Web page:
Fingerprint and photograph with biometric data. (Image: RSC Publishing)
Advances in laser and computer technologies have made forgery of documents such as ID cards easier. New, more complex materials are therefore needed. Kumacheva's group developed a polymer film containing three fluorescent dyes and recorded information in the film by selectively treating it with light. Using this technique, they recorded three different marks of identity on top of each other: a photograph, signature and fingerprint. These could then be seen by looking at the film under different wavelengths. The researchers estimate that these films could produce ID cards that would be stable to daily reading for up to four years.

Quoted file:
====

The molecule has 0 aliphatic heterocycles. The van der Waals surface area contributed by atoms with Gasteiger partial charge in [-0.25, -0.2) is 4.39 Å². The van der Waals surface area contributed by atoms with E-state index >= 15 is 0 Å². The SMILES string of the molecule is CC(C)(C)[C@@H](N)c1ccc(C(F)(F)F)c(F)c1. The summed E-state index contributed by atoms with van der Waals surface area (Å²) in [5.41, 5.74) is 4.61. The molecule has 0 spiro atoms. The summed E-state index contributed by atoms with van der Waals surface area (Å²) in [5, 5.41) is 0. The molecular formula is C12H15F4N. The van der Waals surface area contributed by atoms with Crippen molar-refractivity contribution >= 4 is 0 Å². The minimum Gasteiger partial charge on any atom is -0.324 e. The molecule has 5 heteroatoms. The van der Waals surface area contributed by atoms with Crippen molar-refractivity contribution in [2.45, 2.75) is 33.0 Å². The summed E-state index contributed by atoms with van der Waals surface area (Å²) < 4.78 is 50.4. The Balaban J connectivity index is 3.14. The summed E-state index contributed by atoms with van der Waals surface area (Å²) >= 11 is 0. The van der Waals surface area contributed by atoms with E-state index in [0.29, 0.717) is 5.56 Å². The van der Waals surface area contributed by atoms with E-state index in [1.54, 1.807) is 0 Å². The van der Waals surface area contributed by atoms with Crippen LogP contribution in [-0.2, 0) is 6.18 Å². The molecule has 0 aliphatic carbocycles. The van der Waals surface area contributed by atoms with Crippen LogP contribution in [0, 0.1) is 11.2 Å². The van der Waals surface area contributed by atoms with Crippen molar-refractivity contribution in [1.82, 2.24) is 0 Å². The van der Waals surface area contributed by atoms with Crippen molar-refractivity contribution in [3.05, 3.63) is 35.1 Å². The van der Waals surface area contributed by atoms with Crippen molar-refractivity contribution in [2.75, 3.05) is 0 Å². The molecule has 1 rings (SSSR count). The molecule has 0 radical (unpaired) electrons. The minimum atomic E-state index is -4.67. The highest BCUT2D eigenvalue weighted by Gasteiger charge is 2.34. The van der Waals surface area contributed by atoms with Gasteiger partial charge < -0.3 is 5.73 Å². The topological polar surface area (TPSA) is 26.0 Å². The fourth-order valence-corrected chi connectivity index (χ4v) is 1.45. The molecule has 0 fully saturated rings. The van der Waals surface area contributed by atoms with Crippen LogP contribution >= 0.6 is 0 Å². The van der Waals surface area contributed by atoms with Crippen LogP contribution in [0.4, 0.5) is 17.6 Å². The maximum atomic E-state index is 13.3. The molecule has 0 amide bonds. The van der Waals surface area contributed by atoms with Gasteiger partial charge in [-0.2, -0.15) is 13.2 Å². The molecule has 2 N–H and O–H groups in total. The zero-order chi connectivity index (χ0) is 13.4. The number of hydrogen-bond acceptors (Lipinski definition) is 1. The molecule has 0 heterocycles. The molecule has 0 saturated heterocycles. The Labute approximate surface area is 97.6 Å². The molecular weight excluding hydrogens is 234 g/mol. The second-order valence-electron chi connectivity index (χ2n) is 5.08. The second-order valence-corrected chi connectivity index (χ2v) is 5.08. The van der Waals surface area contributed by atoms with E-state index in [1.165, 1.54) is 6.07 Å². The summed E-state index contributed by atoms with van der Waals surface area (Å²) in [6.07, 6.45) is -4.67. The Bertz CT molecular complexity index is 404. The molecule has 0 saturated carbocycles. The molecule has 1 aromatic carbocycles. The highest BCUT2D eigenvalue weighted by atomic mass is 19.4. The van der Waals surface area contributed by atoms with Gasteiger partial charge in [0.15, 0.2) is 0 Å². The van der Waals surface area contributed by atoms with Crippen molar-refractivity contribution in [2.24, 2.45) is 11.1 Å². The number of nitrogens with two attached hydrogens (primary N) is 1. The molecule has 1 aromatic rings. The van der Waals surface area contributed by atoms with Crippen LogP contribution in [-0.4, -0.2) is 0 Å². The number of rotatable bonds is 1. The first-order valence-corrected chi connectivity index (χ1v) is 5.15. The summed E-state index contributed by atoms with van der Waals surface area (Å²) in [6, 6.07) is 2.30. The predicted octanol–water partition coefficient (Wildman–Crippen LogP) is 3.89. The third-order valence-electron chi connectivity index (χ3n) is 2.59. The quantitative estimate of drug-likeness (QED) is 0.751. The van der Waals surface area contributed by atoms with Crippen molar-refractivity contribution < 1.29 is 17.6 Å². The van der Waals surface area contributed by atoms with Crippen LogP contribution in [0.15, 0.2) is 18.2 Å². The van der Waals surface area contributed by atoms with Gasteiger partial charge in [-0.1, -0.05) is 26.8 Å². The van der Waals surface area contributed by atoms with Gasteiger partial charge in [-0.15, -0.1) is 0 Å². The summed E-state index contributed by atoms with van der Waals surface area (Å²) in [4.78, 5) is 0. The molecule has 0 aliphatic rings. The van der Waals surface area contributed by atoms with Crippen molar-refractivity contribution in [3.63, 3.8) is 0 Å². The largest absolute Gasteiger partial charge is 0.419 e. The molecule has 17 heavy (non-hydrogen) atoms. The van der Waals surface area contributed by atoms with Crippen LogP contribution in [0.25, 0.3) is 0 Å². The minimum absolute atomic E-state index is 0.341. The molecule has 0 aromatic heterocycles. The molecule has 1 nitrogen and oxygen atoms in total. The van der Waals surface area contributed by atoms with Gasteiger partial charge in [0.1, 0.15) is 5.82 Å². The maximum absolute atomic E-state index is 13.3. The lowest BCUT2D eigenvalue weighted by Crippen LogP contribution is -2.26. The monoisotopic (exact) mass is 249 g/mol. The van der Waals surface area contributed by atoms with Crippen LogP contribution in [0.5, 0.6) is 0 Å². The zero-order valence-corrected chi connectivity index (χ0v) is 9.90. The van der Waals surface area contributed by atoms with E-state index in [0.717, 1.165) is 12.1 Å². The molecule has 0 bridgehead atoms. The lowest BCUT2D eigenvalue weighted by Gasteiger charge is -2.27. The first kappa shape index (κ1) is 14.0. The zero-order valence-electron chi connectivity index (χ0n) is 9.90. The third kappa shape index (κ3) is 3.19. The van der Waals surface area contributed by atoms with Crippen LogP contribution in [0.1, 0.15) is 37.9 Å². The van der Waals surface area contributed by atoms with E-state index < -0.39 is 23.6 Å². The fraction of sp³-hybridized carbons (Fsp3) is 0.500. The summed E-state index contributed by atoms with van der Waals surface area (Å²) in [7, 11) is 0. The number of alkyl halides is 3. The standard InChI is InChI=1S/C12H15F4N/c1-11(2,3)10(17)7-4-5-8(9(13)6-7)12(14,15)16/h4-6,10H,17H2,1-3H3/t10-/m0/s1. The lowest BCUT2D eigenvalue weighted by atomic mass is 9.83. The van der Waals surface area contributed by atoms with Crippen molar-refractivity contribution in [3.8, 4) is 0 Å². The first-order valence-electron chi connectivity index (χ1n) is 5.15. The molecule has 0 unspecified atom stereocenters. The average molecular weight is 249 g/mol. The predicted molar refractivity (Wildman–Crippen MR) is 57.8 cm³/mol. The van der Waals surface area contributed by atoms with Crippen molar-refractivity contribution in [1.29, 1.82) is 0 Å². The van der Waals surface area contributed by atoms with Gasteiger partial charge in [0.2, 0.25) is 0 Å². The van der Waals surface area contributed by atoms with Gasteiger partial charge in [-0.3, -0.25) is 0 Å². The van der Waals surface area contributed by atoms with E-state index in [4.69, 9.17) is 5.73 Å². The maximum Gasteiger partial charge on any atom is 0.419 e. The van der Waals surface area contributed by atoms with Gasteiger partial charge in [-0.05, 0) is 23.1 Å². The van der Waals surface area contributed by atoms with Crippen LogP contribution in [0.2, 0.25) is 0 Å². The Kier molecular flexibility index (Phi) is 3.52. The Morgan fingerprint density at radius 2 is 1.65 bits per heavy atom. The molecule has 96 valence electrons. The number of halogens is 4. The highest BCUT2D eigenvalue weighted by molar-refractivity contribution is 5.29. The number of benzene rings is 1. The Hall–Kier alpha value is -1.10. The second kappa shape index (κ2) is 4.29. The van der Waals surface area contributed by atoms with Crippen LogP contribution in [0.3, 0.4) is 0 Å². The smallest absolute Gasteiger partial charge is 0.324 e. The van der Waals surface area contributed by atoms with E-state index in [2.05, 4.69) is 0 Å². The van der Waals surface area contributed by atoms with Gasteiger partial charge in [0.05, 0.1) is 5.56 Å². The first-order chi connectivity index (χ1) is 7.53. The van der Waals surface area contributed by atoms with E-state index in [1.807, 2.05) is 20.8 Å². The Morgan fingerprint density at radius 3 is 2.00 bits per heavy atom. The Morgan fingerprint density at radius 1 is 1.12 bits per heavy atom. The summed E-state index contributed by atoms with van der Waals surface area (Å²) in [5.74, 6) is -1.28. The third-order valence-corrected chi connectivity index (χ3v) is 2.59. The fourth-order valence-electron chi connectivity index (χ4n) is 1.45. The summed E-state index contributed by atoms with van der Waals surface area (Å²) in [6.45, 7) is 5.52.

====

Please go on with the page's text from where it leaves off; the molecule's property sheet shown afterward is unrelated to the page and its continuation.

"The researchers estimate that these films could produce ID cards that would be stable to daily reading for up to four years."
Kumacheva explained that her work was motivated by an urgent need for the protection of the identity of document holders. 'There are specific features in this technology that make it very difficult to counterfeit identification documents,' she said.
Luisa Torsi, an expert in polymer chemistry from the University of Bari, Italy, welcomes this work. 'This example proves that nanostructured materials hold the potential to make an impact in the recording and storing of biometric features,' she said.